The Promised Neverland- Childhood Amnesia
The Promised Neverland is a new Shonen Jump series written by Shirai Kaiu and drawn by Demizu Posuka. It was first released in August, 2016, and 29 chapters have been translated into English. You can find the most recent chapters here http://mangastream.com. It is an ontological mystery and survival game with a bit of horror thrown in for good measure. The Promised Neverland is one of my current favorites and I highly recommend it, but the reason I am discussing it today is for its use of the concept of childhood amnesia or the lack thereof to give one of the main characters an advantage in their current situation. I will be keeping this post as spoiler free as possible, so feel free to read on even if you haven’t read The Promised Neverland yet.
Infantile or childhood amnesia was first described and recorded all the way back in 1893 by Caroline Miles. Childhood amnesia is the phenomenon where adults are unable to recall memories from before they were 3 to 4 years old. This does not mean it is impossible to remember events from before the age of 3, just that these memories would be few and far between and the ability to remember would vary wildly between individuals. Up until around the 1980s it was thought that the immature state of a young child’s brain prevented them from forming permanent long term memories. However, this turned out to not be the case as Patricia Bauer and other researchers began to study memory in young children.
As it turns out, a study was done proving that young children can actually form long term memories and 60% of the children under the age of seven that were tested could remember events from before the 3 to 4-year-old cutoff. By age nine, only 40% of the children tested could remember events from before the 3 to 4 year-old cutoff. So it is around this time that childhood amnesia really begins to set in. The current thinking about this dramatic drop in memory recall from age 7 to 9 is that it is due to immaturity of the child’s brain. The neurological pathways that form memories are functional, but are not fully formed, and this means that the ability of a child’s brain to store memories is less effective than an adult brain.
How is it then that some people have memories from an early age? The memories from before the age of 3 to 4 are linked to extreme emotions. The extreme emotions experienced during the event enhance the brain’s ability to form connections and memories. This matches with how many of the events that people remember from an early age are often significant and emotional events that had an impact on their life. Women tend to do a bit better at recalling earlier memories, which is linked to how women do slightly better than men at recalling all early events, and men tend to remember negative events more often on average. There are cultural differences as well with Chinese and Koreans having later first memories, and this is thought to be linked to the collectivist culture of those countries.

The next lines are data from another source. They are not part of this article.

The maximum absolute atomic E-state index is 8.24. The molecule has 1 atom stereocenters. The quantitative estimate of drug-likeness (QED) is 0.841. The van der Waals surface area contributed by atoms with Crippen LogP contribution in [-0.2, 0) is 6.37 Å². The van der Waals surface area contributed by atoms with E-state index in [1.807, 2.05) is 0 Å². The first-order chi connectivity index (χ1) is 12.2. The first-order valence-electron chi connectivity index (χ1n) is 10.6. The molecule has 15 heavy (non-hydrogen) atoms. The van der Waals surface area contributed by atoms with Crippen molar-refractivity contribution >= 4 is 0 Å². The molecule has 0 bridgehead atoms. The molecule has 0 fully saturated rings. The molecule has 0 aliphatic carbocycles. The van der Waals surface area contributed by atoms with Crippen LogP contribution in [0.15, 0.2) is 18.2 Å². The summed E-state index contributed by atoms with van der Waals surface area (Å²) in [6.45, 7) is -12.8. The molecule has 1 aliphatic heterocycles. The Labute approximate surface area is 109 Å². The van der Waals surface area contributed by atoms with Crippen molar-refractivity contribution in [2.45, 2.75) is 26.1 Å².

This of course brings us to the crux of the matter, how is it that one of our main characters remembers events from the moment of his birth? Eidetic and photographic memory, while they are often used to signify a person who can remember everything, they are in fact two different forms of memory. Eidetic memory is the ability to recall a vivid after image of an event, which includes visual, auditory, and other sensory information. Photographic memory, on the other hand, refers to being able to remember large blocks of text, and/or numbers with a single look, without the after images that are seen in eidetic memory. The jury is still out on the validity of either type of memory, but there is some evidence to support eidetic memory, while there is no valid evidence of an individual having photographic memory. Several studies have found evidence of eidetic memory in 2-10% of children, and they tend to grow out of it by age ten. These children also have the same issue of childhood amnesia as the general population, so they won’t be remembering every single detail of their early years either.
So where does that leave our intrepid main character? Let’s assume, given the circumstances present in The Promised Neverland, that our main character is one of those 2-10% who has an eidetic memory, and he had some emotional experiences during his early years. Then it is entirely possible that he could have some memory of events prior to the group’s current location. The only caveat to this is that he would have had to have written down a record of said events to get around the childhood amnesia effect, given the age the characters are at the start of the manga. This is also not including the lack of context he would have to fully understand some of the memories, context that would not come until much later. So, in the end I would say the situation is a rather exaggerated plausible, that really stretches the limit of science, but one that does not blow my suspension of disbelief for the story.